Easy Corned Beef
Easy Corned beef
This Corned Beef recipe is amazing and really does work. To understand corned food you need to go back to Old England. The word corned, I used to think at any rate, meant ‘with added corn’. Actually it means ‘crumb’. This is why we often call wheat ‘corn’ in the UK. It is crumby. It was a bit of a shock for me that corned beef didn’t have much, if any, corn in it. It is simply cured beef, which, once it comes out of the curing process looking a little crumb-like.
How corned beef is usually made
The beef is cured for a week, in pretty much the same way as you would cure bacon or ham, and then it is minced and cooked in a pressed mould. The corned beef we have in tins in the shop is often packed with fat to seal and a few breadcrumbs to make it absorb the cooking materials. The cereal is there only to absorb flavour and is certainly not there to make a cheaper product. Actually, corned beef is as expensive as roast beef.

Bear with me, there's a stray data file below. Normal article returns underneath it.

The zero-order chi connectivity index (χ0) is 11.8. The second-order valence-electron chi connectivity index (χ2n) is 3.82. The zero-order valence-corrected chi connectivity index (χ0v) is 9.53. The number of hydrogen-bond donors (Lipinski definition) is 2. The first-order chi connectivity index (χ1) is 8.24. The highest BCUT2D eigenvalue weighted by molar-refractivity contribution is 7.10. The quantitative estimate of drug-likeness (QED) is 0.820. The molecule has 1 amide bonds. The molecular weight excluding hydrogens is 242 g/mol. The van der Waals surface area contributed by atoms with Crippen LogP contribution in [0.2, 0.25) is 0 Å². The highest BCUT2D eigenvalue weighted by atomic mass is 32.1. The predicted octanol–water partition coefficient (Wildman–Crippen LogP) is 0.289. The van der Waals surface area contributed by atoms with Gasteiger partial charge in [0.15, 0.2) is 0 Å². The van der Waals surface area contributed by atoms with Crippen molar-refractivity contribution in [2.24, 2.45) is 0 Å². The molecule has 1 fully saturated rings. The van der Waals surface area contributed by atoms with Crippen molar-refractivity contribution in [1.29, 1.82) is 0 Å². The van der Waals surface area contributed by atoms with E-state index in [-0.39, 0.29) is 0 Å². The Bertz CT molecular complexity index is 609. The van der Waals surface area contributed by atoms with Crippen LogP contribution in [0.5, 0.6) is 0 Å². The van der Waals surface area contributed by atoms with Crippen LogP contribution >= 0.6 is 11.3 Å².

Easy corned beef
Home made corned beef can be made in many ways, and we have included a couple of recipes, but the one we use on a regular basis is very easy and very quick. It involves turning the corned beef making process on its head by using ready minced raw beef as the basis, curing this and then cooking the cured mince in a loaf tin.
You could, if you wish, use a bought cooking meat press for this job, which is basically a tin with a lid that is held in position and under pressure by strong screws.
7.5 g curing salt
3 g ground black pepper (half a teaspoon) 10 g
50 ml water – could be beer
1 teaspoon of mustard powder
50 g breadcrumbs
Mix the ingredients except the breadcrumbs together in a bowl.
Leave for an hour and them mix up with the hands again – repeat this a few times. The basic idea is you are getting the cure through the whole of the meat, over a few hours.
Then leave it in the fridge overnight.
The following day incorporate the breadcrumbs and mix well. The breadcrumbs are there to absorb the cooking fat, and keeping the loaf of corned beef evenly textured.
Line a loaf tin with baking parchment and press down the meat firmly into it. You might want to use another loaf tin on top to keep its shape.
Fill the top loaf tin with boiling water and put them both in an oven at 180 C for about an hour. Check the centre for cooking with a probe thermometer, it should be at least 75 C.